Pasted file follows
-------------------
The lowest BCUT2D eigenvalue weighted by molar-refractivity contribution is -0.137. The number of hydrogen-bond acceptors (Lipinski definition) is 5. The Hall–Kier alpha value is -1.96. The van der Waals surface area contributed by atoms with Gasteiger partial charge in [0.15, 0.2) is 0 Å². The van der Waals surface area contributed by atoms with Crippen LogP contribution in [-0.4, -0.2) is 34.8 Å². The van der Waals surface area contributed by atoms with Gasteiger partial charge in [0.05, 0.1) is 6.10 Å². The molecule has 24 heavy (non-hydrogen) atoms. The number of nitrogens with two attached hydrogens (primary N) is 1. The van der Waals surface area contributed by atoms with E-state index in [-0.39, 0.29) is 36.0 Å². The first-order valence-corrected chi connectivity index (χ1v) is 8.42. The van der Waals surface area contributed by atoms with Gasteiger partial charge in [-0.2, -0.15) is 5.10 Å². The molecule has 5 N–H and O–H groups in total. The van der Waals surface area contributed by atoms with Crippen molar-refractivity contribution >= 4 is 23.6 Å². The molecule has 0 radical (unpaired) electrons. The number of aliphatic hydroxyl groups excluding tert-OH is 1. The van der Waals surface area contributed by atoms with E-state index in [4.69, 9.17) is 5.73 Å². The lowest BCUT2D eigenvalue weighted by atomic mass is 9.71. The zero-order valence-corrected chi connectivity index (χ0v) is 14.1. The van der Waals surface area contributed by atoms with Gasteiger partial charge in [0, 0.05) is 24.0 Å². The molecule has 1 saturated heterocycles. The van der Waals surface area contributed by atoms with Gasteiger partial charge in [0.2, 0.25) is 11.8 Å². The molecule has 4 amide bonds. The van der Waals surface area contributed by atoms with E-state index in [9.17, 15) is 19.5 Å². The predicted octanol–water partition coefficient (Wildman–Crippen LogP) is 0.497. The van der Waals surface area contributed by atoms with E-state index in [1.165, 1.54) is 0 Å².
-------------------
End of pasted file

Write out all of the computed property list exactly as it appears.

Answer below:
The lowest BCUT2D eigenvalue weighted by molar-refractivity contribution is -0.137. The number of hydrogen-bond acceptors (Lipinski definition) is 5. The Hall–Kier alpha value is -1.96. The van der Waals surface area contributed by atoms with Gasteiger partial charge in [0.15, 0.2) is 0 Å². The van der Waals surface area contributed by atoms with Crippen LogP contribution in [-0.4, -0.2) is 34.8 Å². The van der Waals surface area contributed by atoms with Gasteiger partial charge in [0.05, 0.1) is 6.10 Å². The molecule has 24 heavy (non-hydrogen) atoms. The number of nitrogens with two attached hydrogens (primary N) is 1. The van der Waals surface area contributed by atoms with E-state index in [-0.39, 0.29) is 36.0 Å². The first-order valence-corrected chi connectivity index (χ1v) is 8.42. The van der Waals surface area contributed by atoms with Gasteiger partial charge in [-0.2, -0.15) is 5.10 Å². The molecule has 5 N–H and O–H groups in total. The van der Waals surface area contributed by atoms with Crippen molar-refractivity contribution >= 4 is 23.6 Å². The molecule has 0 radical (unpaired) electrons. The number of aliphatic hydroxyl groups excluding tert-OH is 1. The van der Waals surface area contributed by atoms with E-state index in [4.69, 9.17) is 5.73 Å². The lowest BCUT2D eigenvalue weighted by atomic mass is 9.71. The zero-order valence-corrected chi connectivity index (χ0v) is 14.1. The van der Waals surface area contributed by atoms with Gasteiger partial charge in [0, 0.05) is 24.0 Å². The molecule has 1 saturated heterocycles. The van der Waals surface area contributed by atoms with Gasteiger partial charge in [0.2, 0.25) is 11.8 Å². The molecule has 4 amide bonds. The van der Waals surface area contributed by atoms with E-state index in [9.17, 15) is 19.5 Å². The predicted octanol–water partition coefficient (Wildman–Crippen LogP) is 0.497. The van der Waals surface area contributed by atoms with E-state index in [1.165, 1.54) is 0 Å².